In a unique rule change, the Tony Administration Committee announced that awards for lighting, set, and costume design will be given in two categories beginning with next year's awards. Designers for both plays and musicals will be eligible for Tony Awards in those respective categories.
“It makes a great deal of sense to me because a play never wins over a musical,” says Heidi Ettinger who received two Tony Awards for designing The Secret Garden (1991) and Big River (1985). “It's only reasonable that there are separate categories because it's a separate skill, just like directors.”
Susan Hilferty, 2004 Tony Award winner for her Wicked costumes, thinks the new categories are a welcome change. “Have any designers of plays won in the last decade?” she asks. “The playing field has always been uneven since the voters seem to be impressed with more showy productions, musicals, because of their scope and scale.”
Hilferty added that costume designers like Jane Greenwood — who has been routinely nominated for her work since 1965's Tartuffe — will be more likely to get a Tony now. “Now that the awards are separated, work that is smart but not necessarily flashy will receive the recognition it deserves,” she adds. “My only hope is that all of the design awards will be televised, but we should just take one step at a time.”
Still, the new rules haven't generated a total love fest within the design community. While the new rule doubles the design prizes to six, sound designers are still ineligible for an award. “I'm used to this idea of not recognizing sound,” says one industry source. “Sound is the dirty little secret without whom no one can live. They don't want to recognize it as a discipline, but they'll never give up sound as much as they think they would like to.”
It appears that the lack of recognition for sound designers stems from a plethora of prevailing attitudes from the media, the Tonys, as well as other design disciplines. The industry source specifically pointed to the Tony nominators as a body made up of people who think they remember a time when there was no enhanced sound in musicals. “Even Ethel Merman's musicals were reinforced with foot mikes but most people don't know that. People say it used to be so great, but it was great because it was reinforced. You can't have an un-reinforced musical in the Marriott Marquis or the Gershwin. It's not going to happen because nobody will hear anything.”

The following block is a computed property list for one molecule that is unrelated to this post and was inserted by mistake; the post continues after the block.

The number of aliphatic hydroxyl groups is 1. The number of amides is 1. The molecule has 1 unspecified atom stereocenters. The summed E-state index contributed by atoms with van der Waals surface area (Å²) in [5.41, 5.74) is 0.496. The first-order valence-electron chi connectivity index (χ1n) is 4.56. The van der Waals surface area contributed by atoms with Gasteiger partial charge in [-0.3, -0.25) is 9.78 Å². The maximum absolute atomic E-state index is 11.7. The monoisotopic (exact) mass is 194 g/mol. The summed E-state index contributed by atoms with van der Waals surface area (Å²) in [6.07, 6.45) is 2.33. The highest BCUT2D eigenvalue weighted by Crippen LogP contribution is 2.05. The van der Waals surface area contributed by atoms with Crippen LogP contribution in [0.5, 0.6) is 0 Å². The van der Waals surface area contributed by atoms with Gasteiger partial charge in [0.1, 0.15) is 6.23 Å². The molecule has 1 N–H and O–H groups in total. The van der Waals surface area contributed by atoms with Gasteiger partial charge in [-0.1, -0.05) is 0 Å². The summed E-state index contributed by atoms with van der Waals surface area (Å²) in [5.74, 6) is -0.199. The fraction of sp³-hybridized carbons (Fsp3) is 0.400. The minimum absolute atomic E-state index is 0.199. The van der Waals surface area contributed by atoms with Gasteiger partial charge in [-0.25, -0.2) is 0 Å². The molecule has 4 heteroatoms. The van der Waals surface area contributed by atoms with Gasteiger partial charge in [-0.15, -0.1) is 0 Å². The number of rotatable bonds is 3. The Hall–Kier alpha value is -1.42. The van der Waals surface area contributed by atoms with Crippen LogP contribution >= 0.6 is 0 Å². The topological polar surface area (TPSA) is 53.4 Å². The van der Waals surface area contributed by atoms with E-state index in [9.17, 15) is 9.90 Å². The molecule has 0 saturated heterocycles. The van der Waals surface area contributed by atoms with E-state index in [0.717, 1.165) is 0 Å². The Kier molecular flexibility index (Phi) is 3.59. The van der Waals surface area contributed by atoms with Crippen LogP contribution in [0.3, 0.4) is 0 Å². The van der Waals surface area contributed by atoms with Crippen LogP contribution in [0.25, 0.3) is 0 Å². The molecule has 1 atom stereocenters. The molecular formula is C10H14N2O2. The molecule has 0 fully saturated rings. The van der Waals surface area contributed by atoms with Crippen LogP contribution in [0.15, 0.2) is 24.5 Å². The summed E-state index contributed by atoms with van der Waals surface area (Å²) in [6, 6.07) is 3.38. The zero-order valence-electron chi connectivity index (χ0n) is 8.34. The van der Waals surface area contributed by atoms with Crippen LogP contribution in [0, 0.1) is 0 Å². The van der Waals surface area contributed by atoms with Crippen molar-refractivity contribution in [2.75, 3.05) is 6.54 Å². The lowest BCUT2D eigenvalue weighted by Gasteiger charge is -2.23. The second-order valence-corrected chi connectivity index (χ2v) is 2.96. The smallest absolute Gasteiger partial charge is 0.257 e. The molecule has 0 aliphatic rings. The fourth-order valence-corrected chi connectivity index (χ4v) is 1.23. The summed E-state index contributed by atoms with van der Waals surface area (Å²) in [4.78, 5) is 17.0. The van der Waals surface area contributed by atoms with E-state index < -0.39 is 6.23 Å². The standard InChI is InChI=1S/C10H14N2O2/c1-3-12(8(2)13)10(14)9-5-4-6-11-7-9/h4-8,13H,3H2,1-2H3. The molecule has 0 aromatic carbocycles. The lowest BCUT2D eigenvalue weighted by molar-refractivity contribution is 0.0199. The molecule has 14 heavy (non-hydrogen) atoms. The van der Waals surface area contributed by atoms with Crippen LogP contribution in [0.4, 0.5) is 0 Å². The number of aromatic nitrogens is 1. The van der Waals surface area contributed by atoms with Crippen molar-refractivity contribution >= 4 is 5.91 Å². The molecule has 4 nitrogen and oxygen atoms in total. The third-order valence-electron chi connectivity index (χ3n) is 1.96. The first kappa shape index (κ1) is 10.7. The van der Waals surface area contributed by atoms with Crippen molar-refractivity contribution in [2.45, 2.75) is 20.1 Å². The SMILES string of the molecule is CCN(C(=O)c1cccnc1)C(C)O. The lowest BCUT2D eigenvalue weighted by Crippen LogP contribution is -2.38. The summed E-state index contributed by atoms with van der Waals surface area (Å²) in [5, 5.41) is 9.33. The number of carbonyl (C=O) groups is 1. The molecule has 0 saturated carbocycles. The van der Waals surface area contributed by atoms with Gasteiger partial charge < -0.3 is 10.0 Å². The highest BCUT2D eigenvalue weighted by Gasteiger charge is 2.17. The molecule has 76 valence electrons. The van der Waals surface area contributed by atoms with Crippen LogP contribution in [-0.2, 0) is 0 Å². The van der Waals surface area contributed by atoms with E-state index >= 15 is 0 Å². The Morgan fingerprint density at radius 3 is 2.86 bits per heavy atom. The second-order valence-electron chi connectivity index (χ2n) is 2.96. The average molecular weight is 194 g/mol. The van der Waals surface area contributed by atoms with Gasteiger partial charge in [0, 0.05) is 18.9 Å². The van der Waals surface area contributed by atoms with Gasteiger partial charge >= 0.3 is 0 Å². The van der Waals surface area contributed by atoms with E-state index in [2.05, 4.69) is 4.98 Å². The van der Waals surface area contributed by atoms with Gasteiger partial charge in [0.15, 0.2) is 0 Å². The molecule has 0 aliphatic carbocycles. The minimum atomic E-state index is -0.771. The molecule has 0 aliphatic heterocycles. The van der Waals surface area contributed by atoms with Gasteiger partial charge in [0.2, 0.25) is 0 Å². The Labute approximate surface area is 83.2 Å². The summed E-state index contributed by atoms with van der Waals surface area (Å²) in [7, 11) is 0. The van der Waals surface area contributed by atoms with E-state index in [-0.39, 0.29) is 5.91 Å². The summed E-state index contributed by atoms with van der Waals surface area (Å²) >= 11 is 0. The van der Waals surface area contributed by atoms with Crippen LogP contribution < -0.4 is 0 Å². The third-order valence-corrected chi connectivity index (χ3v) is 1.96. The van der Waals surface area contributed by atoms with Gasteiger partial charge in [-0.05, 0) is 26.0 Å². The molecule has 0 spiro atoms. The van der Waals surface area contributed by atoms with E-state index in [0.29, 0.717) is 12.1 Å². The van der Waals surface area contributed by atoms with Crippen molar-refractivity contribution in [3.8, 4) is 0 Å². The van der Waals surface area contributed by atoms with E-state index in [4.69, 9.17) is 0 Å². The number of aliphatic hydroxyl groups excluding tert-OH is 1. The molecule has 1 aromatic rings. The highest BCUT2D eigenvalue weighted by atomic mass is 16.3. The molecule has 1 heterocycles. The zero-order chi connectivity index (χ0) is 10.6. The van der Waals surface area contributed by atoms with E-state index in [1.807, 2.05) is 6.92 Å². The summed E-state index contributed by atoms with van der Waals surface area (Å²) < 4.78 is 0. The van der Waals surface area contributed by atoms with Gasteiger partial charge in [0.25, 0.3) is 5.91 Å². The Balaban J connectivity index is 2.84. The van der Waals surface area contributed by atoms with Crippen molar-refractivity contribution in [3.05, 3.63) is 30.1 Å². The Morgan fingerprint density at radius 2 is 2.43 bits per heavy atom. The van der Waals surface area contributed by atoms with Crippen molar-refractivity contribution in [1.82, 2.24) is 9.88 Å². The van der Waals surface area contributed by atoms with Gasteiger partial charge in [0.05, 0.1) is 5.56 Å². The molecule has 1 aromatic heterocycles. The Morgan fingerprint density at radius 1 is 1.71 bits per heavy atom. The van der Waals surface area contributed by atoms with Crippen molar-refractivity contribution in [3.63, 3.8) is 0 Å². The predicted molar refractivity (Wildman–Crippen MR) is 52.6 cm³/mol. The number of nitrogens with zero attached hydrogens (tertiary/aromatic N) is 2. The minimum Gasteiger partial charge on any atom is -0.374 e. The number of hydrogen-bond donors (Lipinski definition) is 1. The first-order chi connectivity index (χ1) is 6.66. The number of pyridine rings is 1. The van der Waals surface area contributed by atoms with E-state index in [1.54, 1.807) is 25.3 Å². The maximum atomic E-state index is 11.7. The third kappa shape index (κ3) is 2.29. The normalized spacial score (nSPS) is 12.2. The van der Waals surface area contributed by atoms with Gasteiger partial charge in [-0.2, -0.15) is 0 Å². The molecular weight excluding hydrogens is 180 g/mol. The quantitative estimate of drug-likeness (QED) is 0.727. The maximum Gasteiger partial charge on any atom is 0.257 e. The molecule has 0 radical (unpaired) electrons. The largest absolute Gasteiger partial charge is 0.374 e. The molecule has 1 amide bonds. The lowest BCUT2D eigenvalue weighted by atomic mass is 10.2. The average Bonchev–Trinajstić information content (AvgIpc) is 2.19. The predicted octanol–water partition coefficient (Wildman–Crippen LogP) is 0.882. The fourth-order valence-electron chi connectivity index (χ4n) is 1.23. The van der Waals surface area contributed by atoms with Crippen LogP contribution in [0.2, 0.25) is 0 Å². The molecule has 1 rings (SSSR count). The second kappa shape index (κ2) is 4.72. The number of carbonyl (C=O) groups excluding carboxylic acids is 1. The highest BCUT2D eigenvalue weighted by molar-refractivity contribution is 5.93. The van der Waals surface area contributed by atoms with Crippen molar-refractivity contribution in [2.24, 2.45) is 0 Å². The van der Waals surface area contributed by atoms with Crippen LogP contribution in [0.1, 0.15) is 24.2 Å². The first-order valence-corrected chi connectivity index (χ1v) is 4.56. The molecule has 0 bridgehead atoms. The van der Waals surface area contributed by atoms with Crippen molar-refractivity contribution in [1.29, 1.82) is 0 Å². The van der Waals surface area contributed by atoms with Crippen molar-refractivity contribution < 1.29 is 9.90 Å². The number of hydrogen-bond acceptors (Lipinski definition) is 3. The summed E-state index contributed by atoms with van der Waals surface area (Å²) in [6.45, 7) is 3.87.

The source added that the only time the media — The New York Times in particular — ever mentions sound in a production is to bash it mercilessly, and that other designers who do get noticed each year by the Tonys have not raised the issue. “It would be great if there was such an uproar from the design community that there was some discussion about this but I don't think there will be,” the source continues. “Our colleagues, God love ‘em, they're not going to raise their head above the trench on our behalf. Why would they?”
Ettinger urges her designer brethren in the sound field to not abandon hope because Tonys for sound are surely around the corner, adding “when they do give them, it'll be awarded off-camera anyway!”